Quick briefing on DBT. It is CBT with meditation/awareness practices. I found found it so helpful in the “how” part of emotional regulation.
http://en.wikipedia.org/wiki/Dialectical_behavior_therapy

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There is not time for magical thinking; parenting with mental illness part 1

For me, I had a light bulb moment in the garden with the children when I was manic 2 summers ago. I was basically neglecting my kids to obsessively dig for water. I was consumed by it. I was having spiritual revelations. My mind was blown by exposing new rocks to air for the very first time, to the point where it had magical purposes. Baby was safe on my back or in an exersaucer and the bigger kids played with sticks and dirt and puddles. Perfect, almost. Except for the fact that I lived in two realities and to be honest, the magical one was enchanting and felt like a state of mind always desired, and always slightly out of reach. After months of severe post partum depression it was clouds of heavenly angels exploding in my head. At first I marveled at how things were so beautiful they sparkled. Soon if I woke up and things were not sparkling with beauty I was smothered by an overwhelming ocean of pain and darkness. I was exuberant and had heaps of energy. Poorly directed obsessive energy, but hey, we could use me having a good round of productive hypomania couldn’t we? Hypomania feels like the ideal, creative, buzzing, likeable state. You feel like you can take on the world. And mania is even better.

But only for one person.

For everybody else it is hell because they are living with this reactive, excitable person who thinks they are in a state of sheer genius and are just at the edge of doing something radically essential or are armpit deep in doing something amazing.

So 2 years ago as I watched my beautiful children’s faces screwed up in tears because they didn’t want to stay in the garden anymore or have cheese strings and popcorn for dinner, again; I realized that I was not in their reality. And although I couldn’t tell which reality was the true reality, I could tell which reality the people I loved lived in, and that’s the one I wanted to live in too. It was a lucky moment. That was the day I admitted myself to the psych ward and started to actually get the help I needed.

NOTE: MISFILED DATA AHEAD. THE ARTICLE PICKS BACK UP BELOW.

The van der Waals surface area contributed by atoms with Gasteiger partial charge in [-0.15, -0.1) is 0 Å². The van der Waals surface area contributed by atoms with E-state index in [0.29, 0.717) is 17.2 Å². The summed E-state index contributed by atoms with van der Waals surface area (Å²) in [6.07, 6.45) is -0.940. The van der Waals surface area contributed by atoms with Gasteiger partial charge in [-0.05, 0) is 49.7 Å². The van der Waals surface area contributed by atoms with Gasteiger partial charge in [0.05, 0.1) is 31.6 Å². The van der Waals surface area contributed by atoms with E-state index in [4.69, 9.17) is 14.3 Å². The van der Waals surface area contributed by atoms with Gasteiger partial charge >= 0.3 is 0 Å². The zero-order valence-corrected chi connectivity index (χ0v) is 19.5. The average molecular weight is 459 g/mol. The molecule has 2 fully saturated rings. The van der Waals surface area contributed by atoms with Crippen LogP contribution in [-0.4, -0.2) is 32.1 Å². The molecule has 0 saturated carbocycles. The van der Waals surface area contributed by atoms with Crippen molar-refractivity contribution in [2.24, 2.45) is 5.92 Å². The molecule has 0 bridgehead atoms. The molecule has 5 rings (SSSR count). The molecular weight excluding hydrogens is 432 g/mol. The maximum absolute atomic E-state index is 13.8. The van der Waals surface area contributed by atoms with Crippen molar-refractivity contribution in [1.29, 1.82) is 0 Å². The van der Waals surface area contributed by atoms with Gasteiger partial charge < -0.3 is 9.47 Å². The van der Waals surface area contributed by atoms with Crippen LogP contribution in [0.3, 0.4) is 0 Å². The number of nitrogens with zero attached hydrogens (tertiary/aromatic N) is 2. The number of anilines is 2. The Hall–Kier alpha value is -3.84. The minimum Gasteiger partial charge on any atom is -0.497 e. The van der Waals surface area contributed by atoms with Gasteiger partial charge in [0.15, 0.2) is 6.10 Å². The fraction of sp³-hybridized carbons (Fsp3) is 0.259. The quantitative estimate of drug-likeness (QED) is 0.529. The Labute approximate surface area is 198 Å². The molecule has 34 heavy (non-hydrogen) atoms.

I wish I had had the knowledge and strength to advocate for myself when I experienced post partum psychosis after my first miscarriage and then again after the birth of Coach Rapper. After the birth of the Evil Wizard I was hallucinating by day 2 PP. But I made jokes about it, and people thought it was funny. I had little moments of insight during those spells too, but didn’t act upon them because of fear and shame and thinking post partum psychosis was baking your baby in the oven. Or that people would think I wanted to if I talked about it.

For me the Bipolar label has been useful, even if I roll my eyes at it and feel like it is more of a symptom than a diagnoses. Largely because within the paradigm of bipolar I feel normal and have been able to find the support I needed by communicating with other people experiencing mood changes incongruent with external experiences.


Looking at mental health and diet: Wheat, Bipolar and Schizophrenia

Wheat & Mental Illness

Wow. I’m really just wide eyed and dumbfounded by the internet. I’ve been out of the loop for ages and ages and just haven’t had a chance to dig through the web. I keep finding fascinating stuff that is stopping me in my tracks.

I have a new girl crush and her name is Emily Deans. She writes a blog called Evolutionary Psychiatry. If you or someone you love have mental skillness, do check it out.

Today we made cookies with spelt, oats and dark chocolate. I ate ONE cookie. I very quickly felt violently ill and 2 hours later still have a belly ache. I had chills and cold sweats. Wow. I actually didn’t really believe the stories of “carb poisoning” before this. By far the most grains/sugar I’ve had in ages. So not worth it.

Now, I really don’t know enough about any of this to have anything of my own to say about it, but it seems important to pass on!